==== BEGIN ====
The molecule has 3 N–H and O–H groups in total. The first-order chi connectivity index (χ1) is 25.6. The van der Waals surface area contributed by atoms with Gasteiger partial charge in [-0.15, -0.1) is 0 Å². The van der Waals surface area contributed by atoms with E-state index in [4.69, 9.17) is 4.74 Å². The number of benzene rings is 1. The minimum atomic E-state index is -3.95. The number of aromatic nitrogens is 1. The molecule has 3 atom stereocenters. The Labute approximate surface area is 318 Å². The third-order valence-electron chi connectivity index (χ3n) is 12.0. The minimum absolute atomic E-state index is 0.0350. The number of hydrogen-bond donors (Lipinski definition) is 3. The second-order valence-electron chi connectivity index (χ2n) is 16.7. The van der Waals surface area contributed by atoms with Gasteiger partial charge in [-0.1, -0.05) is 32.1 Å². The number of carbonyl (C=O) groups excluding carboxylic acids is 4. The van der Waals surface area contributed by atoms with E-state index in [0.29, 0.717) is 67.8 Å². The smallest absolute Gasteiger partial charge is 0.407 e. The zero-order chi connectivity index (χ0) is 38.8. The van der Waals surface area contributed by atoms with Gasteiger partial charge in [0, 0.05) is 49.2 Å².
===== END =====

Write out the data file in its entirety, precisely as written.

The molecule has 3 N–H and O–H groups in total. The first-order chi connectivity index (χ1) is 25.6. The van der Waals surface area contributed by atoms with Gasteiger partial charge in [-0.15, -0.1) is 0 Å². The van der Waals surface area contributed by atoms with E-state index in [4.69, 9.17) is 4.74 Å². The number of benzene rings is 1. The minimum atomic E-state index is -3.95. The number of aromatic nitrogens is 1. The molecule has 3 atom stereocenters. The Labute approximate surface area is 318 Å². The third-order valence-electron chi connectivity index (χ3n) is 12.0. The minimum absolute atomic E-state index is 0.0350. The number of hydrogen-bond donors (Lipinski definition) is 3. The second-order valence-electron chi connectivity index (χ2n) is 16.7. The van der Waals surface area contributed by atoms with Gasteiger partial charge in [-0.1, -0.05) is 32.1 Å². The number of carbonyl (C=O) groups excluding carboxylic acids is 4. The van der Waals surface area contributed by atoms with E-state index in [0.29, 0.717) is 67.8 Å². The smallest absolute Gasteiger partial charge is 0.407 e. The zero-order chi connectivity index (χ0) is 38.8. The van der Waals surface area contributed by atoms with Gasteiger partial charge in [0, 0.05) is 49.2 Å².